From Iceland — Icelandic Biologist Considers It Likely Killed Whale Is Rare Hybrid

Icelandic Biologist Considers It Likely Killed Whale Is Rare Hybrid

Published July 12, 2018

Andie Sophia Fontaine
Photo by
Arne Feuerhahn

A DNA sample of the whale killed in Icelandic waters last week is currently being tested, and an Icelandic biologist believes it likely the whale is a blue-fin hybrid. Meanwhile, the party leading Iceland’s government — which ostensibly opposes whale hunting — has been silent.

As reported, Hvalur hf., the only company in Iceland which hunts fin whales, killed last weekend what appears to be either a hybrid of a fin and blue whale, or possible a blue whale in itself. While both species are protected internationally, Icelandic law is a different story.

By Icelandic law, killing a blue whale is illegal. However, killing a hybrid which may in part be a blue whale is perfectly legal, as biologist Gísli Víkingsson points out to RÚV.

“It seems from the photos as though this is a hybrid of a blue whale and a fin whale,” he told reporters. “The sixth or seventh incident of its kind that we know about in Iceland.”

A DNA sample of the whale is currently being examined at the Marine And Freshwater Research Insititute of Iceland. If it turns out to be 100% blue whale, Hvalur hf. will have broken Icelandic law; if it is some other proportion of blue whale, though, then Hvalur hf. will have only broken international law in having killed a fin whale.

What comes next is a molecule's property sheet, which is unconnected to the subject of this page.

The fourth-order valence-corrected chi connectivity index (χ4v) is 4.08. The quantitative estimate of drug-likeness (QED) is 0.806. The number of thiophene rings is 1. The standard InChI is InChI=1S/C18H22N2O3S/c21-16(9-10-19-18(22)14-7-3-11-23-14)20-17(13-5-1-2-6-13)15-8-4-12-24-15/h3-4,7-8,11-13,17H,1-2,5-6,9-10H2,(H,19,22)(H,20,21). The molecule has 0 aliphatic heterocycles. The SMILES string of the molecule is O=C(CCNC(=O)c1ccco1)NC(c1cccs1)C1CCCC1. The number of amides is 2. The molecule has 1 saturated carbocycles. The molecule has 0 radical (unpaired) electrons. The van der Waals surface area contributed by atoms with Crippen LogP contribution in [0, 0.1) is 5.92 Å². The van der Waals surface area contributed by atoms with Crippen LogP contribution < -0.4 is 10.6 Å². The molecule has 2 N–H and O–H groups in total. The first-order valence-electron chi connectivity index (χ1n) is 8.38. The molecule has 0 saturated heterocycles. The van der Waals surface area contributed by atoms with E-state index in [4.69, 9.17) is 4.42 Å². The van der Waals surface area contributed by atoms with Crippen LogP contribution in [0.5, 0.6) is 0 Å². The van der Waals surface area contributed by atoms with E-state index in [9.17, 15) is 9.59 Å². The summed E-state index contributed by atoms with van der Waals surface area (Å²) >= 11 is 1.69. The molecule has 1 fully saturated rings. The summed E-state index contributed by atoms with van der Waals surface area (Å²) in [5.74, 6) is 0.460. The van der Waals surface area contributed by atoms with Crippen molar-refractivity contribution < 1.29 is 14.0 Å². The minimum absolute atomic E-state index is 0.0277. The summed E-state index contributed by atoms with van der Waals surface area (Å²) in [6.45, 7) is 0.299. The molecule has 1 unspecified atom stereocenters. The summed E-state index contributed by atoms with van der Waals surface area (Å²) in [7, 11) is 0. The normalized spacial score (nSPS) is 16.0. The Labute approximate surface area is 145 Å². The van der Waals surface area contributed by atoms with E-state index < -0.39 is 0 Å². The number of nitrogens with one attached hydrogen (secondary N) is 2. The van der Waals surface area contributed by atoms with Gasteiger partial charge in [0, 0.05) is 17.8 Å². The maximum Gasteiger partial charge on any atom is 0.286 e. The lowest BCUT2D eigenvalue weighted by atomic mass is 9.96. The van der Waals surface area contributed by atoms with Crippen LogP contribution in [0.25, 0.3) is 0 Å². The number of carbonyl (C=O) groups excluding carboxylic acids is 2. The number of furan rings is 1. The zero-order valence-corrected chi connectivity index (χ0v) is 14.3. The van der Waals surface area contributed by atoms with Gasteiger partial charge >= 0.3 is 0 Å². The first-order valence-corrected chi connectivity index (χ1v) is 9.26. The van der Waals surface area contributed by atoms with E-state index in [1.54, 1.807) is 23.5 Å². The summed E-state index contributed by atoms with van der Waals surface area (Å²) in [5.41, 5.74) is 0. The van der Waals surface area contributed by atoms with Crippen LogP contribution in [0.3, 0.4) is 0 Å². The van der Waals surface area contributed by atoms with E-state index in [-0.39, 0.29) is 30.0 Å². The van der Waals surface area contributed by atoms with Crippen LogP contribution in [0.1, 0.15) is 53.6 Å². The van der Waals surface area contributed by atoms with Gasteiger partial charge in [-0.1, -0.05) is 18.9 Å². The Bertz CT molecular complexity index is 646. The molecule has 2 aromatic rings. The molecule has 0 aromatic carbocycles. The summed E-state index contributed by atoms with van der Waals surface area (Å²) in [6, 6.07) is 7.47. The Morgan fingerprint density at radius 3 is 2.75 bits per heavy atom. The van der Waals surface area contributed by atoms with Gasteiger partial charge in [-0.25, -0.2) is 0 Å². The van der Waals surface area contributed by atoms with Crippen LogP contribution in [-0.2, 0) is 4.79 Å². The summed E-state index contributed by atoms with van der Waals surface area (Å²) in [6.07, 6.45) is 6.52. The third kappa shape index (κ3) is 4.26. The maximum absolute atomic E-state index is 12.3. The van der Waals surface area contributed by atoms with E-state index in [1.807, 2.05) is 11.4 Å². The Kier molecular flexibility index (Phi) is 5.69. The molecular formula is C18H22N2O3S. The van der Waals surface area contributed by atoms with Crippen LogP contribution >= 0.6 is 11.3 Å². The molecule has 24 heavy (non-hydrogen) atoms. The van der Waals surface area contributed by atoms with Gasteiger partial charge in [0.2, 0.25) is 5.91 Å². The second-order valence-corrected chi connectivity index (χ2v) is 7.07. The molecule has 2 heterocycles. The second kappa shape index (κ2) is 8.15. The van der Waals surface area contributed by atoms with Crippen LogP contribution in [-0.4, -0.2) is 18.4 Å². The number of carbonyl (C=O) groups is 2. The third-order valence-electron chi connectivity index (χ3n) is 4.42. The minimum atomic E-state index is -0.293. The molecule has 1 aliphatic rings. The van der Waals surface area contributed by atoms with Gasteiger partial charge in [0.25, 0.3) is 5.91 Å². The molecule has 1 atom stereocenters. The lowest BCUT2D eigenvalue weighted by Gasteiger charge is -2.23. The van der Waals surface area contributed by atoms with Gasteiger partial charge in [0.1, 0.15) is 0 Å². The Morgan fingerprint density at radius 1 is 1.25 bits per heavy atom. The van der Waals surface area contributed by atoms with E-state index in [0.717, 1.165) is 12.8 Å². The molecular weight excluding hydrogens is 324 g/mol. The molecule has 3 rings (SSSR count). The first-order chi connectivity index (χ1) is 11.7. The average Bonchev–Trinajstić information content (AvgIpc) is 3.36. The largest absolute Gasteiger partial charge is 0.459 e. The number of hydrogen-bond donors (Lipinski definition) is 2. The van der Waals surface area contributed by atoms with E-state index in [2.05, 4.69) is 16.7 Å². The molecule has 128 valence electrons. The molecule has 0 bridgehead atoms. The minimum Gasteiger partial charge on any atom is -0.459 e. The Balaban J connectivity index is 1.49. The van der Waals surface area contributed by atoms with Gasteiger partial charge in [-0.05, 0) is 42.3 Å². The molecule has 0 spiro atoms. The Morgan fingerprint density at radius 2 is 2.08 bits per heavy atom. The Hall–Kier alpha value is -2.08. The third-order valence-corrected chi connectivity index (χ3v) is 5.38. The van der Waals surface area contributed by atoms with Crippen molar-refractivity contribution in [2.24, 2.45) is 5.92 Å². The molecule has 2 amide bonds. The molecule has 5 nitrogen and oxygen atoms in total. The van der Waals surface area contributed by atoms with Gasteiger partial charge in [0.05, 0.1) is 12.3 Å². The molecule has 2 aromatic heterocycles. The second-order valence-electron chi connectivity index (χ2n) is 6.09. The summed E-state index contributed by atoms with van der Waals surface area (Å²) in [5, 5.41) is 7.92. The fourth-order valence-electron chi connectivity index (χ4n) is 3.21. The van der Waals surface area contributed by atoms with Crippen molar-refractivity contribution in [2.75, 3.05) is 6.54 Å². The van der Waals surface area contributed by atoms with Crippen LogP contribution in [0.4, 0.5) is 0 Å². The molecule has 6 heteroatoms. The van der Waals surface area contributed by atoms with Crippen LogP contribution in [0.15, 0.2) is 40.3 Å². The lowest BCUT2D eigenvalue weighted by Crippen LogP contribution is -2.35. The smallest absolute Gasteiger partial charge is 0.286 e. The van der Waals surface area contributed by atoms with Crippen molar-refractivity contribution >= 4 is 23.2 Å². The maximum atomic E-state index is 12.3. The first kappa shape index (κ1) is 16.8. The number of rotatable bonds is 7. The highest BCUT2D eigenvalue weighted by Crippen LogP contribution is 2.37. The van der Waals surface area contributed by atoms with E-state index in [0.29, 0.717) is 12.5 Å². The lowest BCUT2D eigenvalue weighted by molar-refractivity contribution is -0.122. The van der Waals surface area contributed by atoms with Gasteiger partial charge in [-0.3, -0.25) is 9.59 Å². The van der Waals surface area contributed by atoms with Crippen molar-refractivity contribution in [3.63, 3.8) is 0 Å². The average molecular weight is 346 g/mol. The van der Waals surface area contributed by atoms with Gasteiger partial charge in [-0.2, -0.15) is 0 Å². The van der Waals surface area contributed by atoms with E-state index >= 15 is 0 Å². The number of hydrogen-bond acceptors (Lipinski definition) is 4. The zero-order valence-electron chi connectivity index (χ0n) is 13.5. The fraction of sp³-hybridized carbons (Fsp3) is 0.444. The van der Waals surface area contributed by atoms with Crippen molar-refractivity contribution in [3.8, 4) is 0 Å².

The Left-Green Party, which leads Iceland’s government, has as a part of their platform expressed opposition to whale hunting, having stated in 2015 that such hunts are inhumane. However, the party has not issued any statement about this incident, which has been gaining international attention, and Minister for the Environment Guðmundur Ingi Guðbrandsson, who is from the same party, would not comment to Stundin on the matter.

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